Break In All Alone

All Alone and Someone Broke In

by Keith Pascal

Last week, a friend since childhood flew in to Eugene. His mother was having an operation … and surprised him with the news. (“Surprise! You aren’t here for a vacation — I have cancer, and I want you here for the surgery.”)

The surgery went well. He and I went to the Civil War basketball game a few days later. Then, when flights were downed because of weather conditions the next day, he was delayed until flights could leave San Francisco.

Since the weather was nice here, I picked him up from the airport, and we went for lunch and then a long walk along the Willamette river.

Then back to the airport, and he flew home.

The next night, someone broke into his mother’s house …

She was alone. In the middle of the night, she heard someone rifling through stuff in her living room. In the living room, a female woman, looking strung out from the lack of her drug of choice, was pulling stuff off shelves. Apparently, she was looking for items of value.

My buddy’s mom yelled at this woman to leave.

She wouldn’t.

More yelling … no effect.

So, my friend’s mother called the police. They came, and asked her if she wanted to press charges. She said yes, so they whisked the young junkie off to jail.

The above recounting provides us with a little fodder for discussion:

1. I’m very happy that nobody was harmed. It could have easily had a very different ending.

2. I’m not happy about the order of the phone call. She called “after” engaging with the intruder. If you’re 80 years old, you might want to rethink the timing of the phone call. Sneak down the hall and peak at the living room disturbance, if you must … but definitely call, before the bad person notices you. From your bedroom is safer.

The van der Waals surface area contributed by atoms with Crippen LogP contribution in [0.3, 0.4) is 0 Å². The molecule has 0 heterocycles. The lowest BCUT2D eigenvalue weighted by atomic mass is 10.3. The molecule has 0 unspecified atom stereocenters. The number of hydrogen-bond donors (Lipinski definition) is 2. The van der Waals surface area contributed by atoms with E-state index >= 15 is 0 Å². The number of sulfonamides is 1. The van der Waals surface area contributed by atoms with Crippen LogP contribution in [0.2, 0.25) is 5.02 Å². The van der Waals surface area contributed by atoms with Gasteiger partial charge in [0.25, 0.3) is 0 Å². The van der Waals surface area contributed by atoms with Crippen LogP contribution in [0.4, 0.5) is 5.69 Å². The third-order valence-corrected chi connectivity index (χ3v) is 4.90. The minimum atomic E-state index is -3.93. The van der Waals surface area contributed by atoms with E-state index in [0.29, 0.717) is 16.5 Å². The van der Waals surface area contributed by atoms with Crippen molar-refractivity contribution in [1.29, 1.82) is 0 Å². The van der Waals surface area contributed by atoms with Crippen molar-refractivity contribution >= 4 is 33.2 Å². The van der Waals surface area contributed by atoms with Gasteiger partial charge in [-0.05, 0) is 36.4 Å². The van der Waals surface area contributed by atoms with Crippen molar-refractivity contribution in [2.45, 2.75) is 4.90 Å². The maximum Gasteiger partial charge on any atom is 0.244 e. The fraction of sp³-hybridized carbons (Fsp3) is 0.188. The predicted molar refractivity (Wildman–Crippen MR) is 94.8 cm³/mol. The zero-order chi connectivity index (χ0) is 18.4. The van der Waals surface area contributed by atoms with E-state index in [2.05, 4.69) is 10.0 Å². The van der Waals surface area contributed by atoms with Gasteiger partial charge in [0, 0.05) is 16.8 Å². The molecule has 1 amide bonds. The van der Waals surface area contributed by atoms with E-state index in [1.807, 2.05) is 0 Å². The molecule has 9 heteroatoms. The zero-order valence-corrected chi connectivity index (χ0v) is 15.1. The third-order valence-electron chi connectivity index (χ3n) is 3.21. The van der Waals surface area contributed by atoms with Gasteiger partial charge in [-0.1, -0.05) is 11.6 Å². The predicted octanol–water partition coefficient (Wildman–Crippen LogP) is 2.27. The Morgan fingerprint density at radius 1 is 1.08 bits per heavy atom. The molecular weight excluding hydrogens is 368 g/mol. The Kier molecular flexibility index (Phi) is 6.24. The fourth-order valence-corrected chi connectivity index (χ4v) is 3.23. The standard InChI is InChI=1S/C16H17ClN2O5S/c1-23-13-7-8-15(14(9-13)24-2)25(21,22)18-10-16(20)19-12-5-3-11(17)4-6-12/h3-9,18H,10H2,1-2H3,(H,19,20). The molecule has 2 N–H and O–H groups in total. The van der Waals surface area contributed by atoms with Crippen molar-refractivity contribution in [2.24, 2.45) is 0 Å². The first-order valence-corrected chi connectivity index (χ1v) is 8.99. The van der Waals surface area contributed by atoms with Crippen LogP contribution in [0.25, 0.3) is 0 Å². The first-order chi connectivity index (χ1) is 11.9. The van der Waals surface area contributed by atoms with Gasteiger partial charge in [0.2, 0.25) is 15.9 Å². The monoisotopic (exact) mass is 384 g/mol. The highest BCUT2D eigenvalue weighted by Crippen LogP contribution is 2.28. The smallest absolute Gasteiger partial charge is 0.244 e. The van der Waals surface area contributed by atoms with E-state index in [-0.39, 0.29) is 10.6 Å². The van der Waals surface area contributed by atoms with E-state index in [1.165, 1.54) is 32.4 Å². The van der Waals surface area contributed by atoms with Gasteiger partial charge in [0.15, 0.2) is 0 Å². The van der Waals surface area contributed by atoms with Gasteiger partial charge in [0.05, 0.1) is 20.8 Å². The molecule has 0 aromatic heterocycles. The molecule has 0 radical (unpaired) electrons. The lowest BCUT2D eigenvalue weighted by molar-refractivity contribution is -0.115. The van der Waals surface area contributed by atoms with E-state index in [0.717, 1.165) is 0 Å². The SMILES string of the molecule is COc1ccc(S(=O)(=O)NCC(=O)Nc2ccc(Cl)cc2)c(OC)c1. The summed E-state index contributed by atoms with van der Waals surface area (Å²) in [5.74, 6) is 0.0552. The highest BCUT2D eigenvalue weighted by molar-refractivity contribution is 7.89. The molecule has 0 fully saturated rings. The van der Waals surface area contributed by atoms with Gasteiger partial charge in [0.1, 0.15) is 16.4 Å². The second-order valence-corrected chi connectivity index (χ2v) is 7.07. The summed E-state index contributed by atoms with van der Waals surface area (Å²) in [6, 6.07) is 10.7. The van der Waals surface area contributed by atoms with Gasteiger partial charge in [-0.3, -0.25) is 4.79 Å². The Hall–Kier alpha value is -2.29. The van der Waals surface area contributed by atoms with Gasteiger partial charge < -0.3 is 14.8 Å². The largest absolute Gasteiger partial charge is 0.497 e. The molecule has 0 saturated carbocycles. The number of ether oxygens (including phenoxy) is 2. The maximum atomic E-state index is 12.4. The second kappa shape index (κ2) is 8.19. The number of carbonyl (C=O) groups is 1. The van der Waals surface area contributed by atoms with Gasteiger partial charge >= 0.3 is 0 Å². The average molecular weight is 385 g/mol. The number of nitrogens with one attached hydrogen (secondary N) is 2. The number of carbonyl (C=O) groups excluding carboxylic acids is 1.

3. If the person refuses to leave, that says a lot about her state of mind. Definitely adjust your actions based on the robber’s responses. Careful.

4. No weapons when confronting an intruder? We have escrima sticks and a few throwing knives hidden, for easy access, around the house. The intruder wouldn’t see them … but we can get to them easily and efficiently.

5. Now, the biggy … the disturbance in the living room is what woke my friend’s mother. Get it? It was not the sound of breaking glass or a door being bashed in.

In other words, she left a door unlocked. (Junkies often look for easy access.)

Knowing her, I’m willing to bet that her front door was, indeed, locked, but I bet that either the sliding-glass door to her backyard or the side door off her kitchen was not.

Could all of this have been avoided, if she had locked all of her doors and windows before going to bed?

6. One last comment … her son is the person who taught me that, in society, the consequences of a crime have to be severe enough that the person won’t repeat it. For example, a $500 fine doesn’t seem to be enough to stop people from cell-phoning and driving or texting and driving in this city.

Why do I mention this?

In my opinion, she “had” to press charges against the woman who refused to leave. If she hadn’t, then a small reprimand by the police would NOT have been enough of a deterrent from a repeated occurrence.

The consequence for breaking in had to be serious enough to teach her to stay away.

So, did I give you any food for thought?

Keith

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